Jerusalem has been studied extensively by scholars across a range of disciplines in the social sciences and humanities. However, the arts, specifically public performance arts, have rarely been leveraged as a primary source to inquire into the city’s social structures. This research project examines how cultural institutions within the Old City of Jerusalem (focusing on the Tower of David Museum site) reflect and shape the relationship between citizenship and cultural performances. The article inquires how a cultural institute in a contested city can become an allied sphere, a source for joint creation, and even a venue for peacebuilding. The events and performances addressed in this article provide examples of both straightforward and indirect peace process approaches, revealing culture’s potential use and limits in a contested environment. The author suggests that a multicultural approach, yet not a neutral one, leads the museum to reveal its agenda, becoming “The City’s Museum” for joint cultural creation and initiative.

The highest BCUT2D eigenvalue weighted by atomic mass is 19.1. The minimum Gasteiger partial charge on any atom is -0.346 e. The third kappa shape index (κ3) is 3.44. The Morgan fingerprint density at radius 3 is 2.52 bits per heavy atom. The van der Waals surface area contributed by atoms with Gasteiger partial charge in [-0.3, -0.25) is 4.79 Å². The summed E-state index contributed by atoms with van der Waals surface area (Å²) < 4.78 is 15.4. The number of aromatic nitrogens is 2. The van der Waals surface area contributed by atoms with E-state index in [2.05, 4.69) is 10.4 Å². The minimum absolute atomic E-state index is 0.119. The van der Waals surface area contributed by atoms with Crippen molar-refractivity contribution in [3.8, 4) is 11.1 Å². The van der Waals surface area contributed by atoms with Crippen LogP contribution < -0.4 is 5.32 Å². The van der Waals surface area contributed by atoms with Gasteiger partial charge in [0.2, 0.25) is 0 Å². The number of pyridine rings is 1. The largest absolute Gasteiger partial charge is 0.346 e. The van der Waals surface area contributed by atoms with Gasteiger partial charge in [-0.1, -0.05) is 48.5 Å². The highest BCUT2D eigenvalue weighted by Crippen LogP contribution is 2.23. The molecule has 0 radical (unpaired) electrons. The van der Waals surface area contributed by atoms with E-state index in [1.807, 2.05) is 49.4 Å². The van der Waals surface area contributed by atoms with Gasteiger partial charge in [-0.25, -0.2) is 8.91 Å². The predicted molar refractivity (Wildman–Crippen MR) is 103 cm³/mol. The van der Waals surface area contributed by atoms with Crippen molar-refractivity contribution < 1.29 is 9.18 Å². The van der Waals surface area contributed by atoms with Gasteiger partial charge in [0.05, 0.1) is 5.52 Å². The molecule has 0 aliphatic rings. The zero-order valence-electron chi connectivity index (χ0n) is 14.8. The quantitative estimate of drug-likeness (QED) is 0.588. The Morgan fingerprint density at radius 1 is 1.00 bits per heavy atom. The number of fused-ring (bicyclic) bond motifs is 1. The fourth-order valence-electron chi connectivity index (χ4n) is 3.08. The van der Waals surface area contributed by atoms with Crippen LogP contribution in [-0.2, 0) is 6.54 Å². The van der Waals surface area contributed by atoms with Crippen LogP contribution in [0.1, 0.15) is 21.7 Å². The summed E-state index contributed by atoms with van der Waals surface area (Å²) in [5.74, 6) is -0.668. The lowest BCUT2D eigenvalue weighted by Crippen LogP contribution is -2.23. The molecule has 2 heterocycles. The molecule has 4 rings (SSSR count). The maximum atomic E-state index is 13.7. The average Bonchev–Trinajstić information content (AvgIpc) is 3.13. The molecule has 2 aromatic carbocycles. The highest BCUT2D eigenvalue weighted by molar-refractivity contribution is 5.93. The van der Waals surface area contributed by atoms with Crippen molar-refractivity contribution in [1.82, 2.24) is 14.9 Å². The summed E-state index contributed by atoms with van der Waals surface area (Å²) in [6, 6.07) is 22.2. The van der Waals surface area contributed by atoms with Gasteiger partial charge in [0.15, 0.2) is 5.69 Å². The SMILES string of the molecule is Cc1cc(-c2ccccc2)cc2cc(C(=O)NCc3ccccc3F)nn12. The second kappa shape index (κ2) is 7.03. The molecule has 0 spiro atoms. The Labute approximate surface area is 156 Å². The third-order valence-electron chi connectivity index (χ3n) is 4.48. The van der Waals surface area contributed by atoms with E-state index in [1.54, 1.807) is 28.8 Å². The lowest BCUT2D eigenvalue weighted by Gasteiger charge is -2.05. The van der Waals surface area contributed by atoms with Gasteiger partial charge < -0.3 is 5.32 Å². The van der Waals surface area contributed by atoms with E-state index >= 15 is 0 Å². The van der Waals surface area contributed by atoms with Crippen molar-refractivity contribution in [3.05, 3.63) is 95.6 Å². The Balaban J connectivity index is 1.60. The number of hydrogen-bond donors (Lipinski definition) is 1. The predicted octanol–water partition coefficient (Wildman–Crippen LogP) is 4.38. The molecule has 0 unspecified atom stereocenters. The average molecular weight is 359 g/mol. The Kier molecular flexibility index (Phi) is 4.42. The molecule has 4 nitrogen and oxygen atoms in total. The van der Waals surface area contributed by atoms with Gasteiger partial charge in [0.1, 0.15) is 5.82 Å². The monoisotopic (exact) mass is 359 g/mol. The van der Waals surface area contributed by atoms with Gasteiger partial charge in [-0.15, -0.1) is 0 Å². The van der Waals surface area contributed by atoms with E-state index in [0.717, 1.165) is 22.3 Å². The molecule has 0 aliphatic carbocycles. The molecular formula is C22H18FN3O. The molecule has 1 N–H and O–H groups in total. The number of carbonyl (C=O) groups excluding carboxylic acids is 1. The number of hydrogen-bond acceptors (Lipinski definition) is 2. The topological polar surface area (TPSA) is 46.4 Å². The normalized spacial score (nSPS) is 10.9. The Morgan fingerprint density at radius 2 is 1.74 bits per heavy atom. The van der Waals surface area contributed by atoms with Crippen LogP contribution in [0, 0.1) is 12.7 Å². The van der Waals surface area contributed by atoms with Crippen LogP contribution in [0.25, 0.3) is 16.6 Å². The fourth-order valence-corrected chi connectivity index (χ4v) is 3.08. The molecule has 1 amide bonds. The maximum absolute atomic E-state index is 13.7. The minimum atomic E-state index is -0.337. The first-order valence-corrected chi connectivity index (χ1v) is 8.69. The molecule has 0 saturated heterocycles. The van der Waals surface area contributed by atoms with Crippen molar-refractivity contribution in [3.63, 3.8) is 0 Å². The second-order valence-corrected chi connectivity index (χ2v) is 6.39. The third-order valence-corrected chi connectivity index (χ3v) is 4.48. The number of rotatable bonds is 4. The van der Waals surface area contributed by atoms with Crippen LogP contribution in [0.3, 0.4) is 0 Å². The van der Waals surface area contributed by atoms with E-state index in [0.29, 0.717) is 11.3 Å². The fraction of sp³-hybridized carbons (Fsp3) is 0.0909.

This is the fifth in a series of papers of a joint project by the Mitvim Institute for Regional Foreign Policies and the Davis Institute for International Relations at Hebrew University examining selected actors’ contribution to the advancement of Israeli-Palestinian peace.